The popular uprising makes it unlikely that the current system will survive President Mubarak.

Optimistic Egyptians say free elections, if they ever happen, would produce a vibrant democracy.

Pessimists say that the removal of the police state would lead to chaos – which would be exploited by Egypt’s jihadi groups. These have been suppressed ruthlessly by the Mubarak regime.

The country’s only properly organised mass political movement outside the ruling party is the Muslim Brotherhood, and it would do very well in any free election.

Unlike the jihadis, it does not believe it is at war with the West. It is conservative, moderate and non-violent. But it is highly critical of Western policy in the Middle East.

EDITOR: A new Pan-Arabism?

The Tunisia earthquake has introduced into the region an old political force, in new clothes – virtual Pan-Arabism. With new meidia and with the over-arching channels such as Al Jazeera TV, Arabs everywhere are now listening to each other like never before. As soon as one country’s people have scored a victory, however partial, against their oppressive regime, a whole number of other countries are rising and taking up thir own rotten governements. Beacuse of the great speed of modern communications, the feeling is that the struggles are connected, and indeed they are. This new phenomenon is not understood properly in the west, and especially in the US, where they put all their chips on the corrupt and despotic regimes, while speaking haughtily about democracy. This is also means that the struggle everywhere in the Arab world is against the US and Israel, as much as it is against their own corrupt rulers.

Will this die out through attrition and further oppression? It is dangerous to prpophesize, but the current wave of uprisings is seemingly unstoppable, for ther simple reason that the people have waited so long before rising, that once they have moved, once the great mass of anger and frustration is mobile, once they find their power and shed their fear, they will not go back easily to the status quo ante. One could almost see the viral energy passing from one capital of the region to another, like bright sparks of political thunderbolts.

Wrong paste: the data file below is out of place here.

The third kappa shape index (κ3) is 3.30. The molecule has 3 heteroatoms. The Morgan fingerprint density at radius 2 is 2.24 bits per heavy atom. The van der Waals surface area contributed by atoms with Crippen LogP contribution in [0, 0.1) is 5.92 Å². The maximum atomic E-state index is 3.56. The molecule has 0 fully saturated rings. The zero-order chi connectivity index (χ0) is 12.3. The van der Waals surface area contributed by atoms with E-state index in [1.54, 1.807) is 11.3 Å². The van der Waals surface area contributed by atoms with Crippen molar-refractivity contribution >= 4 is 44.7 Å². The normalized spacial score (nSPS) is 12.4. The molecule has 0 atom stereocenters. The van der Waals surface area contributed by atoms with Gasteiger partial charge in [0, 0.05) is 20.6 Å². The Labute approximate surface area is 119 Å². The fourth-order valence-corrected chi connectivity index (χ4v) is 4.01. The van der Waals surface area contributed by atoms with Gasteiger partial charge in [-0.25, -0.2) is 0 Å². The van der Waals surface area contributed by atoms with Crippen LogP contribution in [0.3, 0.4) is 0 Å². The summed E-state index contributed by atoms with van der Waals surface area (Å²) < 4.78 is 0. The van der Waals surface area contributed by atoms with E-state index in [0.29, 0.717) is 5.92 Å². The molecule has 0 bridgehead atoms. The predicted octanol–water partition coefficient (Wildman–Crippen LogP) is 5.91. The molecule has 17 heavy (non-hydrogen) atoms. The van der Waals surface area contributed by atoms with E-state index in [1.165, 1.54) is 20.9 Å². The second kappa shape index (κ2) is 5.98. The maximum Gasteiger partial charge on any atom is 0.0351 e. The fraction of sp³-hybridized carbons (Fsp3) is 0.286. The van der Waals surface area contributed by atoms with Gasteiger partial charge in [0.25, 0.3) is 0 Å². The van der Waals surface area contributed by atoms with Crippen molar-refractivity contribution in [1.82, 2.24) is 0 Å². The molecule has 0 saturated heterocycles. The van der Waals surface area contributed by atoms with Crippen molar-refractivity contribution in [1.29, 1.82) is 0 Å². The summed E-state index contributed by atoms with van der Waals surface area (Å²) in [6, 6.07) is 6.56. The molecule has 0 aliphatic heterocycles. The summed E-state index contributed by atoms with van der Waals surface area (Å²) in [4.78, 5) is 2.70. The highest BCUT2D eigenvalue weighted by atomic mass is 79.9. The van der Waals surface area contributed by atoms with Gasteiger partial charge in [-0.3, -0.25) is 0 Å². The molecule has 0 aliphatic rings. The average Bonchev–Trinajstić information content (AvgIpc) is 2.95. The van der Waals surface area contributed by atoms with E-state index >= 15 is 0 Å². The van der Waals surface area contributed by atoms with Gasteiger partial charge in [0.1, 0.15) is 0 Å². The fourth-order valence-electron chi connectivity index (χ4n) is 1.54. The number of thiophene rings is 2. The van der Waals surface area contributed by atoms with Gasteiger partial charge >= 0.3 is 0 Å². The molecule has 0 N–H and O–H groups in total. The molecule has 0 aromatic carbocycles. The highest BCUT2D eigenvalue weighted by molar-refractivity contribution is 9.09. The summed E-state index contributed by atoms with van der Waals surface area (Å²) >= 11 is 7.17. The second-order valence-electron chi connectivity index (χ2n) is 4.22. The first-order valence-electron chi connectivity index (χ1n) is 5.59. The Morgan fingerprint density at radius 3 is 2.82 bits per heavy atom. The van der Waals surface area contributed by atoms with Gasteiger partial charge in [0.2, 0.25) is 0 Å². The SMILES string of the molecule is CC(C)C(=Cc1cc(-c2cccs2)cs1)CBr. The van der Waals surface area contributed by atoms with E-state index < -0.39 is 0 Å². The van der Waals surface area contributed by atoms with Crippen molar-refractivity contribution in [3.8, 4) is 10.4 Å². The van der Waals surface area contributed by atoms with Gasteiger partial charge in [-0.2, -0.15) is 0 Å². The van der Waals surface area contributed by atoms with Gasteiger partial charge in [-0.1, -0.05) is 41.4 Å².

Behind this, is the question of timinig. Why now? It seems that the cynics, who could see nothing new in the Wikileaks from the US embassies, as well as from the PA in Ramallah (you know the type: “there is nothing new in all this stuff’ and Wikileaks is just a nonsense website living off scandal…”) – it now seems quite clear that, on the contarary, the Wikileaks have paved the way towards a better understanding of the regime’s shenanigans in most Arab countries, and served as a major democratising force in international politics.

Army ‘not to use force’ in Egypt: Al Jazeera online

Explicit confirmation comes before Tuesday’s “march of millions” to force President Hosni Mubarak to step down.

The Egyptian army has said it would not use force against citizens staging protests to force President Hosni Mubarak to step down

In a statement on Monday it said “freedom of expression” was guaranteed to all citizens using peaceful means.

It was the first such explicit confirmation by the army that it would not fire at demonstrators who have taken to the streets of Egypt and comes a day before before Tuesday’s “march of millions” to mark the seventh day of the protests as anti-government sentiment reaches fever pitch.

Our producer in Egypt reports on the latest developments

“The presence of the army in the streets is for your sake and to ensure your safety and wellbeing. The armed forces will not resort to use of force against our great people,” the army statement said.

“Your armed forces, who are aware of the legitimacy of your demands and are keen to assume their responsibility in protecting the nation and the citizens, affirms that freedom of expression through peaceful means is guaranteed to everybody.”

It urged people not to resort to acts of sabotage that violate security and destroy public and private property. It warned that it would not allow outlaws to loot, attack and “terrorise citizens”.

Protesters have called for a massive demonstration and a rolling general strike on Tuesday.

The so-called April 6 Movement said it plans to have more than one million people on the streets of the capital Cairo.

The call came as Mubarak swore in a new cabinet in an attempt to defuse ongoing demonstrations across the country.

But opposition groups say personnel changes will not placate them and have said they will continue until the president steps down.

“The whole regime must come down,” Hassan, a construction worker and protester told the Reuters news agency.

“We do not want anyone from Mubarak’s retinue in the new government, which the people will choose. We want a civil government run by the people themselves.”